as told to Natalie Dillon
A Son Lost to Addiction
“I lost my son five years ago to alcoholism. Elliott was 31 years old. He was my youngest, and actually, he was the one that I worried least about. Elliott was always upbeat and organized. But as he got older, I saw less and less of him as he seemed to start isolating himself more and more. I finally had an opportunity to go on a vacation to Puerto Rico with him over Thanksgiving in 2010. I found him constantly needing to drink alcohol. He went on a boat ride, which didn’t allow alcohol, so Elliott didn’t have anything to drink on the boat for over eight hours. Right after the ride, we had Thanksgiving dinner and he went into convulsions. My son was foaming at the mouth and I could not tell if he was breathing. It was horrifying. The paramedics explained that my son’s brain could not work after going that long without alcohol. I then realized he truly was addicted to alcohol. The paramedics even encouraged me, that if I had a long trip back to the U.S., to allow him to drink or he may go into convulsions again. A few weeks after we returned to the States, Elliott was in a stupor-like position, so I took him to the hospital. His blood alcohol count was 3.75. The nurse on call said she had never seen a young person with such a high alcohol count and that if he continued drinking like he was, he would die.”
A Mother’s Pain
“He struggled for a long time with an alcohol addiction, most likely over a decade, which I didn’t even realize. Every time I thought he was going to get better he would relapse. In 2014 he got so bad, he told me he wanted to go into a recovery center for the third time. The same day he told me this, my other son’s baby died. I went to Minnesota to be with my grieving son. I went back and forth thinking that Elliott should come with, but I knew that he would be with somebody because he was about to go into a recovery center. I got over to Minnesota to be with my son who lost the baby when we got a phone call from the police in Wisconsin saying, ‘Your son just died. He took a dive into your backyard pool and he died.’ There was so much grief that same day over my grand-daughter’s life and Elliott’s life, which was hopefully about to turn around for the better as he chose to go to recovery. It was unbearable pain. As a parent of someone who’s an addict you can’t help but blame yourself. Everybody says, ‘It’s not you.’ You can’t help it. You live with the grief, the shame, the guilt. There were times, especially that first month or so, I really wanted to die. I started digging my own grave. I was going to put myself in this hole without saying goodbye to anyone as I could not face reality. I guess luckily the ground was too hard to dig. I was at my rock bottom. I had to either choose to live — or die in my guilt and shame. And I chose to live. Every day I still choose it. There’s something about the death of a child. It will take you, one way or the other. I try to be on the path of, ‘I have to live life, with every moment, in appreciation.’ I also have to live with the sorrow and sadness. It’s kind of like carrying a cross. What you realize is, you can do both — carry the sorrow and still make room for joy. It’s been five years since I lost my beloved Elliott. At the Rethink Addiction Run, as they shot the gun at the start I had tears as I mourned the death of my son. But I had to hold it together being the race director. That’s why I’m so involved. Every time I see somebody — especially the 20-30 year old males choosing recovery— I get so excited that they’re at the Solution Recovery Center. They can take on a new life. They can recover. Sometimes you have to go down deep to come out even better.”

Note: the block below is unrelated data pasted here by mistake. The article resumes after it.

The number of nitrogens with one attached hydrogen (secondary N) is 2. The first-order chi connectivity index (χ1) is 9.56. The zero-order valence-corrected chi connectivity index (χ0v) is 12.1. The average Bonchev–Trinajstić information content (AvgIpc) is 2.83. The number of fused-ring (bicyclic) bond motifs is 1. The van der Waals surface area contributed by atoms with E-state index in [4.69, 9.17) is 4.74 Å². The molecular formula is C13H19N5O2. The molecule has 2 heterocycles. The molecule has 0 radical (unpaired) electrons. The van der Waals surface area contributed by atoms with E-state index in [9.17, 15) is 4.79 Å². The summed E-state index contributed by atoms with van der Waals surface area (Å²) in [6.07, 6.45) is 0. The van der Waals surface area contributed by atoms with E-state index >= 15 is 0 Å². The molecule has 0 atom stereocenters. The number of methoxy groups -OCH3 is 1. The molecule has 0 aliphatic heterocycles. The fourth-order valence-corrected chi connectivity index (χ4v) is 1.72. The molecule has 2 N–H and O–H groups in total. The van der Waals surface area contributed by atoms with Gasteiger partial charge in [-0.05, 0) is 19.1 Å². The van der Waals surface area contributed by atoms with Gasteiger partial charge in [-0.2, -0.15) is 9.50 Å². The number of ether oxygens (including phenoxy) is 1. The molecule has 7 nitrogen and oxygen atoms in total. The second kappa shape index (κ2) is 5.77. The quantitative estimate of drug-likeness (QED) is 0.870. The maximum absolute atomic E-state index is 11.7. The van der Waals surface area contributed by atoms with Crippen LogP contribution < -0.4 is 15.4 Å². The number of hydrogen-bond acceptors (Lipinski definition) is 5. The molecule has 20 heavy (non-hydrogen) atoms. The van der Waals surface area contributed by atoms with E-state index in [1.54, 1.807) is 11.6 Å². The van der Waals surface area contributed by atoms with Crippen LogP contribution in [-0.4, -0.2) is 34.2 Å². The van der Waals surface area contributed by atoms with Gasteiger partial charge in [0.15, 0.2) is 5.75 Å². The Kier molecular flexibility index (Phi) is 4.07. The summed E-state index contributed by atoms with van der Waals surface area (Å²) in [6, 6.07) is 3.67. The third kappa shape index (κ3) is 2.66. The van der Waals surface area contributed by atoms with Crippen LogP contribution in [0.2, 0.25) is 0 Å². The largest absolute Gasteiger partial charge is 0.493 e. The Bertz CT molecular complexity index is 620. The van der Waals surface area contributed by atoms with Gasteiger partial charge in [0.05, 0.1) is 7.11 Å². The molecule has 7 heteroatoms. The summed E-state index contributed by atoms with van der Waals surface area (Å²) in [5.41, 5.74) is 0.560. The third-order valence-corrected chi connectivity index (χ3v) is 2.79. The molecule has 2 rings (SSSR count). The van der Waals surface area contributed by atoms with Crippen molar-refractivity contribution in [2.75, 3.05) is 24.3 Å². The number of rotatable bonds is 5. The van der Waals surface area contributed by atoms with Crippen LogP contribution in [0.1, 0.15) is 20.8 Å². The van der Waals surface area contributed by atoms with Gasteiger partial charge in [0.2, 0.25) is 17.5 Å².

Gloria West is the director of the 2019 Rethink Addiction Run/Walk event. For more FIXED stories, please visit www.uwosh.edu/fixed.